Friday, June 20, 2014

Q&A with counterterrorism expert Matthew Levitt

Matthew Levitt's most recent book is Hezbollah: The Global Footprint of Lebanon's Party of God. He also has written Hamas: Politics, Charity, and Terrorism in the Service of Jihad and Negotiating Under Fire. He is the director of the Stein Program on Counterterrorism and Intelligence and the Fromer-Wexler Fellow at The Washington Institute for Near East Policy in Washington, D.C.

Q: Why did you decide to write about Hezbollah’s worldwide activities?

A: There is a significant amount of literature about Hezbollah, but almost none on Hezbollah’s global footprint. This huge gap in the literature struck me in 2003 when I was invited to a conference on Hezbollah. Most of the speakers were from Lebanon, and they challenged the idea that Hezbollah ever carried out terrorist activities abroad.

I left the conference thinking, How could there be such a huge disconnect between what I knew to be true and what they were saying? I had my assistant do a literature review. On Hezbollah’s activities in Lebanon, there was a lot to read; on Hezbollah’s activities outside Lebanon, nothing. It took years to do the research; the conference was in 2003 and the book came out late last year.

Q: Did you expect the book to take a decade to research?

A: No, the initial contract was for a very short book. How much information would I be able to collect on covert activities by a group trying to hide those activities? There was more information available over the years [including from] the U.S. Treasury. I expected to find information about [activities in various other parts of the world], but I was surprised by the extent of activities in Africa and Southeast Asia.

The greatest takeaway from the book at the end of the day is that Iran and Hezbollah are in a strategic partnership. The strategic partnership with Iran trumps other concerns [for Hezbollah]—it explains why it’s doing what it’s doing in Syria; we can expect a small number of [Hezbollah’s] people in Iraq, the assassinations of Israeli tourists abroad. It has nothing to do with [border issues] between Israel and Lebanon.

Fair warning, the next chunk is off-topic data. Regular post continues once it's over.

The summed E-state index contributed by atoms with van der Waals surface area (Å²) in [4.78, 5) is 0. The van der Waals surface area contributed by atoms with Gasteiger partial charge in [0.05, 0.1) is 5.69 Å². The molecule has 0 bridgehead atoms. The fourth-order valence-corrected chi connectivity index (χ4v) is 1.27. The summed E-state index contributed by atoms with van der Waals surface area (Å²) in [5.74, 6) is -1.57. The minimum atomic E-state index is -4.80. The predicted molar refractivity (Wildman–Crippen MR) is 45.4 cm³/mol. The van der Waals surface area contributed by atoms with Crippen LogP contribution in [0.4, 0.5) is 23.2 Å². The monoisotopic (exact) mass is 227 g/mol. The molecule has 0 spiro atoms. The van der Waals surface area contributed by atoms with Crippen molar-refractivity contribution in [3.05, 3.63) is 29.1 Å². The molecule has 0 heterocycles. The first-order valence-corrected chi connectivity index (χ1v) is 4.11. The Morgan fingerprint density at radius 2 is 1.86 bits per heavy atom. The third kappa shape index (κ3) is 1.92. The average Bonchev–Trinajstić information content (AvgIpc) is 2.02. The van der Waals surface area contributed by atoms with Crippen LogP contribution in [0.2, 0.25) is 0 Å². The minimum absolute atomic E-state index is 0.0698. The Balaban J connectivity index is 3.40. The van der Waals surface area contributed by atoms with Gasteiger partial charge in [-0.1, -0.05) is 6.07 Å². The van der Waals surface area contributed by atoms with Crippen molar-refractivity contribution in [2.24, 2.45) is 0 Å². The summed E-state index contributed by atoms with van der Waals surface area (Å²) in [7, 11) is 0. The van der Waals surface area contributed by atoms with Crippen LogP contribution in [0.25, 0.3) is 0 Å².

Q: You mentioned Iraq—can you say more about what role Hezbollah is likely to play there given the current situation?

A: I have a whole chapter in the book on Hezbollah in Iraq during the last war. They don’t have to send in a large number of people. They will train people, send in advisors, a small amount of support—what they did in Iraq a few years ago. Many militants in Syria are people Hezbollah trained, and they’re now going back to Iraq. Hezbollah’s responsibility is backfilling behind those people, but it’s a significant role.

Q: So you expect them to play a similar role than they did a few years ago?

A: The relationships are there, the logistics are easy to put back in place.

Q: On another issue, you recently wrote about congressional attempts to target Hezbollah financially and provide more information about its activities. What is likely to happen with that legislation?

A: I think on the Hill it’s seen as a win-win—it’s not controversial. There are plenty of presidential executive waivers so [the president] can decide not to put sanctions in place if he doesn’t want to. [The legislation] will put information in the public domain about what Hezbollah’s doing—drugs, organized crime, what they’re doing in Syria and Iraq as a sort of foreign legion for Iran.

Q: More than 30 years since Hezbollah bombed the U.S. Marine barracks in Beirut, what has changed and remained the same for the group and its actions?

A: It does [still] care about its position in Lebanon. On the flip side, its partnership with Iran is [even closer]. When Hezbollah made the decision to move beyond targeting other Lebanese actors, and moved to Western interests, in Lebanon and outside Lebanon, this was not something they came up with on their own. It was a task that came from Iran.

[Today] what Hezbollah is doing in Syria and might do in Iraq has undermined Hezbollah’s position in Lebanon; this [relationship with Iran] helps explain it. It cares about its position in Lebanon, but it is prioritizing. For Hezbollah, the strategic partnership with Iran is paramount.

Q: Are you working on another book?

A: Not yet. This is my third book, and eventually I will write another. But I need to take a break. And if, when a book comes out, [its subject material] turns out to be front-page news--there’s a lot with Hezbollah now. The paperback version will be out with updated [material].

--Interview with Deborah Kalb

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